By Robyn Grace
At Horsham Secondary College in Victoria’s Wimmera district, getting the basics right gives the school’s 1000 students a strong grounding for a life of learning.
Horsham was a school of dwindling enrolments and high staff turnover when principal Rob Pyers started in 2014. A focus on “positive pathways”, giving students more choice and building better relationships with the community has set the college on a new trajectory.
Horsham’s median study score last year reached a 10-year high of 32, up from 29 in 2013. The percentage of students with a study score 40 or above leapt to 10.1 (way ahead of 2013’s 4.8).
The school has now been awarded The Age’s 2023 Schools that Excel government winner for the regional area. The annual series celebrates schools that achieve outstanding advancement in their VCE results. The Age has gathered VCE results data going back 10 years for every secondary school in the state and turned it into an easy-to-use dashboard.
Careers guidance and acceleration are central to the Horsham’s newfound success, ensuring students receive mentoring and opportunities as they as ready.
About 60 per cent of Horsham’s students follow academic pathways, while 40 per cent head to a vocational future.
Pyers says a modern high school’s role is to prepare students to follow their goals, whatever they may be.
“The greatest challenge we have ... as a system is understanding what success looks like, and it is more than just an ATAR,” he says. “Success for me is certainly made up of an ATAR, but it’s also the trainee, the apprentice. It’s the quality of person who actually leaves your school.”
Pyers says the school’s success comes down to a simple philosophy of doing the basics well. They’ve capitalised on COVID’s enforced homeschooling to build better parent engagement. The school works closely with local businesses to build opportunities for more students to stay local.
For Pyers, the school’s pathways data is more important than VCE results as a mark of success. However, a median study score of 32 has sparked some ambition.
“That was a dream for a school our size, in north-west Victoria, to be able to achieve as a study score,” he says. “But 34 is not out of reach.
“Now, for a government school in north-west Victoria to even contemplate that, that’s pretty exciting.”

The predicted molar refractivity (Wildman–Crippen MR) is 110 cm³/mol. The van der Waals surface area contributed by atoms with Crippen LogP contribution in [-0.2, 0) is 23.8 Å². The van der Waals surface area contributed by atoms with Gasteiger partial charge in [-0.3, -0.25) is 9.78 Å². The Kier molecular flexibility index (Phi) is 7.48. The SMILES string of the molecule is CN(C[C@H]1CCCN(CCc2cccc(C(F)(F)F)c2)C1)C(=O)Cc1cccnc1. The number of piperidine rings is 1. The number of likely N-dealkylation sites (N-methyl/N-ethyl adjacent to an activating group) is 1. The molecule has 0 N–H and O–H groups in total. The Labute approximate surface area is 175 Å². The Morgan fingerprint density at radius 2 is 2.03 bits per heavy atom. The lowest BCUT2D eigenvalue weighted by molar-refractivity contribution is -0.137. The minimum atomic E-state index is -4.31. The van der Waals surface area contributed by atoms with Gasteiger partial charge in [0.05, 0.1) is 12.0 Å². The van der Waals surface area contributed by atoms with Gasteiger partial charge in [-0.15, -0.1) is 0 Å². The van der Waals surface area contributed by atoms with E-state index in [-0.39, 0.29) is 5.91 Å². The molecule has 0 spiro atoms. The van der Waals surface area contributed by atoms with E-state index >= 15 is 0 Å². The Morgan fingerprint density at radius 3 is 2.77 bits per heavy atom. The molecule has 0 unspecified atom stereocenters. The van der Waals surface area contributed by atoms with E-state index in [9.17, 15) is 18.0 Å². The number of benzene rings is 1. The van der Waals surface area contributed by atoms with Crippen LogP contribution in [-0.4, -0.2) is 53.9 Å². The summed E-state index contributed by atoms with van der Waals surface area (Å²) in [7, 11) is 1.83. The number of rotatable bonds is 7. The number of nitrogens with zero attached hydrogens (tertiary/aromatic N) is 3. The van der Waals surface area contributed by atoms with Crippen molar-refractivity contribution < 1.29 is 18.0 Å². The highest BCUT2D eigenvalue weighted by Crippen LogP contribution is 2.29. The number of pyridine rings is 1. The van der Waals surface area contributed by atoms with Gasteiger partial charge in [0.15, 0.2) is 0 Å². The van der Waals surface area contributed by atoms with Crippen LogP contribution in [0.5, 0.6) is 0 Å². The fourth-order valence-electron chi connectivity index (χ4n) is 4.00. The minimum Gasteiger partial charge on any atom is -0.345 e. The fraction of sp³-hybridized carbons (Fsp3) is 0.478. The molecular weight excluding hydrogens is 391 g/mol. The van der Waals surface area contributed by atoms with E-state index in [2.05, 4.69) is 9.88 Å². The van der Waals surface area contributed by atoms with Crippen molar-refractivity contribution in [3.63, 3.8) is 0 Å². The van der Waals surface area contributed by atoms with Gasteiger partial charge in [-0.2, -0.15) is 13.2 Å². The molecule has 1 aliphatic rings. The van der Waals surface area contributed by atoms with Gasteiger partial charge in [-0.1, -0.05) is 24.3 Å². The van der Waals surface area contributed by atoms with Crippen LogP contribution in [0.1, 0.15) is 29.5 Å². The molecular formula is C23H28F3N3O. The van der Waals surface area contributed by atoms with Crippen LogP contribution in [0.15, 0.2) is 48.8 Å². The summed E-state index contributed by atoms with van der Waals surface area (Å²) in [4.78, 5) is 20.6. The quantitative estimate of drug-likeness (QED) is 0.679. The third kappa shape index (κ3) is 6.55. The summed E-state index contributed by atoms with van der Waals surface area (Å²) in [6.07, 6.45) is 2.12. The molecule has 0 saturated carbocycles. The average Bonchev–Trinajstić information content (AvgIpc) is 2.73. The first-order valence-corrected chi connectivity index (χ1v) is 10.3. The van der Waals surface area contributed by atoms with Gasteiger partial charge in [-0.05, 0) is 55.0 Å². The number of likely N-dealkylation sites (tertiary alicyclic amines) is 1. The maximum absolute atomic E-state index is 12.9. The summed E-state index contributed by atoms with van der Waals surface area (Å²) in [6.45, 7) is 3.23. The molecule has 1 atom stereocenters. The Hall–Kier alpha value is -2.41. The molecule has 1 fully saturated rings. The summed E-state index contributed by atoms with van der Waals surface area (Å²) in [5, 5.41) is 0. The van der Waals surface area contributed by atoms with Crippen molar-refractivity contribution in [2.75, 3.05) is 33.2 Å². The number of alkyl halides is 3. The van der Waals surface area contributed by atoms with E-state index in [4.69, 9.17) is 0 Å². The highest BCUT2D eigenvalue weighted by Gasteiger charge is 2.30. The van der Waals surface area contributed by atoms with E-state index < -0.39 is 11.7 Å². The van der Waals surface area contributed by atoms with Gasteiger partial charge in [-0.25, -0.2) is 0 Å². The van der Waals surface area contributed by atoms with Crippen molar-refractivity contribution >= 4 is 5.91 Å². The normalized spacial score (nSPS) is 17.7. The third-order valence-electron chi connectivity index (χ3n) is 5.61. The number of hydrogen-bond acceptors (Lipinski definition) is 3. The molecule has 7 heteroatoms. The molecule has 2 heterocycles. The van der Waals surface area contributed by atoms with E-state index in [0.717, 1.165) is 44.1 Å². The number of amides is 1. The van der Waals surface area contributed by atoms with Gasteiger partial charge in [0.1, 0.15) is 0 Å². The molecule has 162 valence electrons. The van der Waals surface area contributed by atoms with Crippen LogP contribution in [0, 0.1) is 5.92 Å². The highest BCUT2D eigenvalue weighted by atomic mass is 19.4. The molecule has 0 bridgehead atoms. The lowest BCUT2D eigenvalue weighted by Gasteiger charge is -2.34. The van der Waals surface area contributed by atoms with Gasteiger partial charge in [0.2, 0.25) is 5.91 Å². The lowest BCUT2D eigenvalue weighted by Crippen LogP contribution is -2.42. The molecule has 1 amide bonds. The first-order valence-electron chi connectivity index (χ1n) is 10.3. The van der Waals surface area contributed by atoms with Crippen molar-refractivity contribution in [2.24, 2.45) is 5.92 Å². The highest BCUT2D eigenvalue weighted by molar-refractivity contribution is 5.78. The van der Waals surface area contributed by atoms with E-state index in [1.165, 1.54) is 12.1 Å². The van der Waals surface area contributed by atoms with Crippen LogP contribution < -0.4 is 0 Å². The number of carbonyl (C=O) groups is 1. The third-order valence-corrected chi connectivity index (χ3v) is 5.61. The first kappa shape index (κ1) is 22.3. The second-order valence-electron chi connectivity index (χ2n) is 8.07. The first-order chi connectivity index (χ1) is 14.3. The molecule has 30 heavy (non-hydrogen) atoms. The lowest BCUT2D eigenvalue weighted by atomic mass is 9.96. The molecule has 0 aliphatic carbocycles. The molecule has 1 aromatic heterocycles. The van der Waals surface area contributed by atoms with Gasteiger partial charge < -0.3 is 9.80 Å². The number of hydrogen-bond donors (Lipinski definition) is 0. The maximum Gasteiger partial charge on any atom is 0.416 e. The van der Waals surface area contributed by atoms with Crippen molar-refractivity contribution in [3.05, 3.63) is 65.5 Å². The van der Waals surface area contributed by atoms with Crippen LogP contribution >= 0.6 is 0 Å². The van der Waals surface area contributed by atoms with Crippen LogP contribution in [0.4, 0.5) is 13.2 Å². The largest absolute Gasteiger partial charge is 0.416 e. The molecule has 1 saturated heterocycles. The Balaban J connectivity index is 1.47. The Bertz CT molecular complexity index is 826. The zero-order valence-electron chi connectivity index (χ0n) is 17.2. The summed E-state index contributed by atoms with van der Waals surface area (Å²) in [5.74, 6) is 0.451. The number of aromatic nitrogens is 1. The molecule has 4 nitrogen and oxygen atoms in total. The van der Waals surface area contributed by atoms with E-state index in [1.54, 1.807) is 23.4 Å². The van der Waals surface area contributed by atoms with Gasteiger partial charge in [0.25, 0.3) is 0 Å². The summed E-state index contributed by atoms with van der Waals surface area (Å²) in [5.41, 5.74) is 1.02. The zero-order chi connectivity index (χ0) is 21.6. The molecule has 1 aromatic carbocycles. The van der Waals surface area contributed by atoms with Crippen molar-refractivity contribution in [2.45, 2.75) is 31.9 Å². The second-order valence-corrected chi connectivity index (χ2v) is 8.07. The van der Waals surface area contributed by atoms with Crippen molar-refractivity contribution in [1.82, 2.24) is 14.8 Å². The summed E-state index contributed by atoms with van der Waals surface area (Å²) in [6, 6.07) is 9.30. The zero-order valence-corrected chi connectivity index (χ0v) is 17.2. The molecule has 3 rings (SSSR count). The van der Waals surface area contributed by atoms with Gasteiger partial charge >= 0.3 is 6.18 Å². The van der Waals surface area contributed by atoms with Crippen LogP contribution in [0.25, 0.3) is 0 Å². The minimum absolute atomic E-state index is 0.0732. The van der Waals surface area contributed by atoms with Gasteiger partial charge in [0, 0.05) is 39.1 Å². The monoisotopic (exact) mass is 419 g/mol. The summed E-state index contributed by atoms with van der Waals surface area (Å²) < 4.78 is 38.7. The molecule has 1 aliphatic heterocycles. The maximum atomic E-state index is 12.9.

In the state’s north at Sacred Heart College Yarrawonga, sustained success is vindication for its disciplined approach.
“In education ... you can be distracted by the next shiny thing that comes out,” principal Lew Nagle says. “But we’ve really been dedicated to an evidence-based teaching approach, especially around explicit teaching ... and repeated exposure. Going over a concept from different angles, not just one time.”
It’s a strategy that has paid off. Just 11 years after expanding to year 12, Sacred Heart Yarrawonga has been awarded The Age’s 2023 Schools that Excel non-government winner for the regional area for its sustained improvement in VCE results.
Its median study score last year reached a 10-year high of 30, after a steady decade of 28s and 29s. The percentage of students with a study score 40 or above also surged to a 10-year high of 12.7, miles above 2021’s 4.5.
Staff had been given a secret goal to shift the school’s median study score to 30, but Nagle says it was an outstanding result after years of COVID disruption.
“It was an amazing effort.”
Sacred Heart has a cohort of 25 in Year 12, but is growing fast, with 60 students enrolled for Year 7 in 2024. The college has strong ties to local primary schools and knows many students well before they begin secondary schooling.
It’s that tight-knit sense of community that makes Sacred Heart an option instead of larger schools in nearby Shepparton or Wangaratta.
Nagle has been at the school for 20 years, including 10 as principal, and nine as deputy. His own three children have attended the college.
Sacred Heart maintains strong connections with students’ families. As Nagle says: “If you’ve got parental engagement, and you’ve got kids that want to do well, how easy does it make your job?”
The college celebrates 60 years on its current site this year. It’s just opened a new library and administrative centre, and has almost finished a $2.1 million redevelopment of its STEM centre.
The school has invested heavily in technology, which paid off during lockdown, when Sacred Heart students were already well-equipped for homeschooling. It also runs a successful homework club twice a week, when teachers volunteer extra support.
At the beginning of each school year, the school guarantees a “non-negotiable” 12 months’ growth, regardless of students’ starting point.
“Your potential was not determined by your postcode,” Nagle says. “We believe strongly that our kids here can achieve as well as anyone in any larger regional centre or metropolitan Melbourne.”
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